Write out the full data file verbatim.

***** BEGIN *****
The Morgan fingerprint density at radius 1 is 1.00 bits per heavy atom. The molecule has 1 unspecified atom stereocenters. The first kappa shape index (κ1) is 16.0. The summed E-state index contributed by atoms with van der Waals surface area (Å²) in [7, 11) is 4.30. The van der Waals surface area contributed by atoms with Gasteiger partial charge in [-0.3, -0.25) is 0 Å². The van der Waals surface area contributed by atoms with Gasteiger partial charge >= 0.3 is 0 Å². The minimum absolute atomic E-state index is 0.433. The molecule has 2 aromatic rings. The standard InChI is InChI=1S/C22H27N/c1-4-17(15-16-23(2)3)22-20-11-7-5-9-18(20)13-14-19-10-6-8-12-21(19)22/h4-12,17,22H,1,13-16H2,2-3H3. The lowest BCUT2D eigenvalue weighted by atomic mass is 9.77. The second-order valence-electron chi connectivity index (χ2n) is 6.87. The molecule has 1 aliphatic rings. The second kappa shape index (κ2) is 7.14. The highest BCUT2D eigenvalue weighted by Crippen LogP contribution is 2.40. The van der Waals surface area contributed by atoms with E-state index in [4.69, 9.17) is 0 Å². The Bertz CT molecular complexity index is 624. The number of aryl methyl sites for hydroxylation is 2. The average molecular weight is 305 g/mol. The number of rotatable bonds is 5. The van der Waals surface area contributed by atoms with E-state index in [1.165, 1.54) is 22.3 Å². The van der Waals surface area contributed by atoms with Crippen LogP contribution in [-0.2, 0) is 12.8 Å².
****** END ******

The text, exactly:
The Morgan fingerprint density at radius 1 is 1.00 bits per heavy atom. The molecule has 1 unspecified atom stereocenters. The first kappa shape index (κ1) is 16.0. The summed E-state index contributed by atoms with van der Waals surface area (Å²) in [7, 11) is 4.30. The van der Waals surface area contributed by atoms with Gasteiger partial charge in [-0.3, -0.25) is 0 Å². The van der Waals surface area contributed by atoms with Gasteiger partial charge >= 0.3 is 0 Å². The minimum absolute atomic E-state index is 0.433. The molecule has 2 aromatic rings. The standard InChI is InChI=1S/C22H27N/c1-4-17(15-16-23(2)3)22-20-11-7-5-9-18(20)13-14-19-10-6-8-12-21(19)22/h4-12,17,22H,1,13-16H2,2-3H3. The lowest BCUT2D eigenvalue weighted by atomic mass is 9.77. The second-order valence-electron chi connectivity index (χ2n) is 6.87. The molecule has 1 aliphatic rings. The second kappa shape index (κ2) is 7.14. The highest BCUT2D eigenvalue weighted by Crippen LogP contribution is 2.40. The van der Waals surface area contributed by atoms with E-state index in [4.69, 9.17) is 0 Å². The Bertz CT molecular complexity index is 624. The number of aryl methyl sites for hydroxylation is 2. The average molecular weight is 305 g/mol. The number of rotatable bonds is 5. The van der Waals surface area contributed by atoms with E-state index in [1.165, 1.54) is 22.3 Å². The van der Waals surface area contributed by atoms with Crippen LogP contribution in [-0.2, 0) is 12.8 Å².